Wasn’t that the problem Vatican II tried to remedy?



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jack bennett

posted July 29, 2006 at 5:26 pm


>>>The name of the bishop of Brooklyn is actually DiMarzio.>>>>
Oops, sorry. Thanks for the correction, Mary. I see him on the Prayer Channel here in NYC all the time, he wasted no time in taking over for Daily (thats a good thing).



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Tim

posted July 29, 2006 at 8:27 pm


Cdl. Eagan has been an “empty cassock” as far as Church leadership is concerned. This is probably due to his Bridgeport record in handling The Scandle. His resignation, like that of Cdl. McCarrick, will be immediately accepted.



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Jon W

posted July 29, 2006 at 9:43 pm


Part of me can’t wait for the time when all of our beautiful churches, magnificent cathedrals, extensive programs and organizations have been stripped from us and sold to rich secularists. Then there will be no reason not to give us good pastoral/theologian bishops rather than these administrators.
Buildings can go to the devil.



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padrechillin

posted July 29, 2006 at 10:00 pm


Tim,
You hit the nail on the head- according to a priest I know in Bridgeport who is very familiar with the situation there. Egan for good or bad is a bishop of the scandal era who needs to move on- with our prayers of course.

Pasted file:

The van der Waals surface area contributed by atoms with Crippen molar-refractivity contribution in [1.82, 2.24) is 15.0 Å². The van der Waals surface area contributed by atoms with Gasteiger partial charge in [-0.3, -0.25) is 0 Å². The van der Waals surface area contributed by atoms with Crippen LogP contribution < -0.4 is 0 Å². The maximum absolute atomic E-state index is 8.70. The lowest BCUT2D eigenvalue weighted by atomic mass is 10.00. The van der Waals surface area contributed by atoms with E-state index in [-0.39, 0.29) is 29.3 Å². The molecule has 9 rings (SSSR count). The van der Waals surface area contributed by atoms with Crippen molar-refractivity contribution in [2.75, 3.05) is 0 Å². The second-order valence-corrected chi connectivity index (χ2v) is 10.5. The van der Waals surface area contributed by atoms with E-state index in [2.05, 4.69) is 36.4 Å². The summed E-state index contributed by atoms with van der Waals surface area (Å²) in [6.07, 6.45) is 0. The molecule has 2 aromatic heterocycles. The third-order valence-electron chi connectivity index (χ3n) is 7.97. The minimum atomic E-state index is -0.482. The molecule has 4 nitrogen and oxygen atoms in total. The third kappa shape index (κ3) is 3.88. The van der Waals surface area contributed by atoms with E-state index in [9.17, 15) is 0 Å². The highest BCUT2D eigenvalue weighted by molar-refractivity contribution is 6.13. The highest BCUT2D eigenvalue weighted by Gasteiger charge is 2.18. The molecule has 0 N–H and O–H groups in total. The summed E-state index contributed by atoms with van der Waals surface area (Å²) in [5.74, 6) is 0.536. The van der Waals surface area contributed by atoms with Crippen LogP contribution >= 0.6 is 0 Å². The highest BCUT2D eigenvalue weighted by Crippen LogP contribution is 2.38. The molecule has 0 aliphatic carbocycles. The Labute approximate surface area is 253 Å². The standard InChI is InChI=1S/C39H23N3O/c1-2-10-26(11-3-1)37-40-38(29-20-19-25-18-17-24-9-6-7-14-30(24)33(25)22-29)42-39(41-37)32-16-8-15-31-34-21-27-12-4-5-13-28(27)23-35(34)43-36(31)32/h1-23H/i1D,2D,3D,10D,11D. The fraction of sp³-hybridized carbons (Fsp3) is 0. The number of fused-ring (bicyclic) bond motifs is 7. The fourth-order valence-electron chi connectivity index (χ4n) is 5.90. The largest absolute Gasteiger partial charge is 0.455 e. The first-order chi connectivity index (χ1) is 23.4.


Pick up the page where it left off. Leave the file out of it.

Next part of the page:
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padredavid

posted July 29, 2006 at 10:15 pm


After the trashing Neuhaus gave McGarrick containing half truths and outright lies I would not use his as a gauge or barometer on any member of the hierarchy!



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Ted

posted July 30, 2006 at 12:49 am


Who’s McGarrick?
Are you talking about Weigel’s recent column on McCARRICK?



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Matt C. Abbott

posted July 30, 2006 at 2:57 am


Egan is no O’Connor — that’s for sure.



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JP

posted July 30, 2006 at 10:19 am


Jon W,
You hit the nail on the head. Too many times I get the impression that out Church is being led by graduates from Carnegie Mellon’s MBA school.



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Effer

posted July 30, 2006 at 11:01 pm


I think the Pope needs to replace the vast majority of NY state bishops. Hopefully he will start with Albany, proceed to Rochester, and then NYC.



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Effer

posted July 30, 2006 at 11:01 pm


I think the Pope needs to replace the vast majority of NY state bishops. Hopefully he will start with Albany, proceed to Rochester, and then NYC.



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padredavid

posted July 31, 2006 at 8:23 am


Yes,
Weigel-Neuhaus. Aren’t all pontificating neo-cons interchangeable?



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GregY

posted July 31, 2006 at 2:07 pm


Leaving aside any comment on Egan’s leadership one way or another, Cardinal O’Connor was special that I think just about any successor would’ve had a tough job. He was a true pastor of souls. Everyone should read Terry Golway’s great little book of stories about him, “Full of Grace”. His example will inspire you to become a better soul.



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Marv

posted July 31, 2006 at 4:21 pm


padredavid:
Please, please tell me you’re not:
a. a priest under the age of 70; or
b. a priest of the Archdiocese of Baltimore.
Uncle!!



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Jeb Protestant

posted July 31, 2006 at 7:05 pm


Can anyone name a liberal priest or professor that O’Connor removed from his position?